Thursday, October 21, 2021
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Plenty of people point out that Attorney General Merrick Garland’s decision to deploy federal law enforcement against families protesting public school policies is an abuse of power that threatens civil liberties. Worth adding to the objections, though, is the important point that treating parents who object to school board decisions about masking and curricula as terrorists can only further turn them against the powers-that-be. Garland and other officials are setting up a cycle of reaction and repression that can only destroy the institutions they claim to protect.

“Citing an increase in harassment, intimidation and threats of violence against school board members, teachers and workers in our nation’s public schools, today Attorney General Merrick B. Garland directed the FBI and U.S. Attorneys’ Offices to meet in the next 30 days with federal, state, Tribal, territorial and local law enforcement leaders to discuss strategies for addressing this disturbing trend,” the U.S. Department of Justice announced on October 4.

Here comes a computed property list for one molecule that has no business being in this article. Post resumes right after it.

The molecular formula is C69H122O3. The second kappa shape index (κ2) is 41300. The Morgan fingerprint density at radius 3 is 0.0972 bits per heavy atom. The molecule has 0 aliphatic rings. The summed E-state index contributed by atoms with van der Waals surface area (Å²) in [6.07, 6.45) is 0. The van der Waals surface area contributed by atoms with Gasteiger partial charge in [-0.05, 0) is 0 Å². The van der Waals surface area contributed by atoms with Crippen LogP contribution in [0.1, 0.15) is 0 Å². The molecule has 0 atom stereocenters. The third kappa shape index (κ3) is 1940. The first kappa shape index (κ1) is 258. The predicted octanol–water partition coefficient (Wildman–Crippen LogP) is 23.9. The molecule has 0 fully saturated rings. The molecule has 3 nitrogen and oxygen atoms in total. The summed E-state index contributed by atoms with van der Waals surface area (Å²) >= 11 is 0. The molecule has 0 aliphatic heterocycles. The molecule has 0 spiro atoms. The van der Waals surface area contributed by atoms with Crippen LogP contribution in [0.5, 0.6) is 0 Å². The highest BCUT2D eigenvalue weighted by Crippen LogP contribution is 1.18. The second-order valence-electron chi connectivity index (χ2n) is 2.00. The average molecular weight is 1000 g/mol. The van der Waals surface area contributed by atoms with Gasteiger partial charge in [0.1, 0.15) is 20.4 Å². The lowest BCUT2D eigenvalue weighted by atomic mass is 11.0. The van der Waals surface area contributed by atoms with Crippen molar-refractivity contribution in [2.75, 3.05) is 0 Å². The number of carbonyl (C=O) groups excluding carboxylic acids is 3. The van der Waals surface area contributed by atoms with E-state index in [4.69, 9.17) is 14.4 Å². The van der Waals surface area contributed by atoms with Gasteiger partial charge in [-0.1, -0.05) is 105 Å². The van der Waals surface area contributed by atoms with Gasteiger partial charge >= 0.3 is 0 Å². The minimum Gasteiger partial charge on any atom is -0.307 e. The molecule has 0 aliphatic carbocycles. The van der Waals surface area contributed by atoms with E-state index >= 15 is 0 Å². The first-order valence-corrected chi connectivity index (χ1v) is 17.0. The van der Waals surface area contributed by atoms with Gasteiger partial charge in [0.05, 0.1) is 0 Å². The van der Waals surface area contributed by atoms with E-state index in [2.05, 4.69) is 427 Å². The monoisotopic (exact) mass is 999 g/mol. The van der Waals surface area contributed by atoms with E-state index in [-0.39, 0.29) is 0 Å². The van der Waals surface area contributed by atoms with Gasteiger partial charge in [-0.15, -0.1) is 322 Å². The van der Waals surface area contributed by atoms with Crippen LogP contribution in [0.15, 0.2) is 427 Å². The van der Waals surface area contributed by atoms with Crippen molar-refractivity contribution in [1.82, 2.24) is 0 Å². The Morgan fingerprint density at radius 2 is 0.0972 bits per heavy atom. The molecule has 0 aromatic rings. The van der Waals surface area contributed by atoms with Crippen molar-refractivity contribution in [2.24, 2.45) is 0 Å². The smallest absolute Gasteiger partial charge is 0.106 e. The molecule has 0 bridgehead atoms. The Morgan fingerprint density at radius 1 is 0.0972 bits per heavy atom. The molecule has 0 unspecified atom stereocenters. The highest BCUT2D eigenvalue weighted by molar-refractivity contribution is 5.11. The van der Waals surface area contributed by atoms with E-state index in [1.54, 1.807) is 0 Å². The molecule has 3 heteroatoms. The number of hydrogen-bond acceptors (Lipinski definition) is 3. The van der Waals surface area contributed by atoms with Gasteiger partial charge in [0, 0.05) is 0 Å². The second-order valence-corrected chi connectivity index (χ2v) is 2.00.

The federal move came in response to a hysterical letter from the National School Boards Association demanding officialdom respond to the protests with the full force of “the Gun-Free School Zones Act, the PATRIOT Act in regards to domestic terrorism, the Matthew Shepard and James Byrd Jr. Hate Crimes Prevention Act, the Violent Interference with Federally Protected Rights statute, the Conspiracy Against Rights statute,” and other legal powers disproportionate to the “threat” posed by parents offended by what and how their children are taught.

For those who avoided headlines in recent months (and who can blame you?) school board meetings around the country have featured vigorous protests over COVID policies—mask mandates for students, in particular—and racially charged lessons incorporating elements from controversial Critical Race Theory/anti-racism sources. The disagreements are more confrontational than in the past, but you could say that about pretty much any difference of opinion in this era of national fracture. Some protests have turned violent, but such unfortunate incidents are already addressed by state laws. Mostly, though, the protests feature strong views, loud voices, and discomfort for public officials, which is just part of the job when you’re in a position to impose your decisions on those who disagree.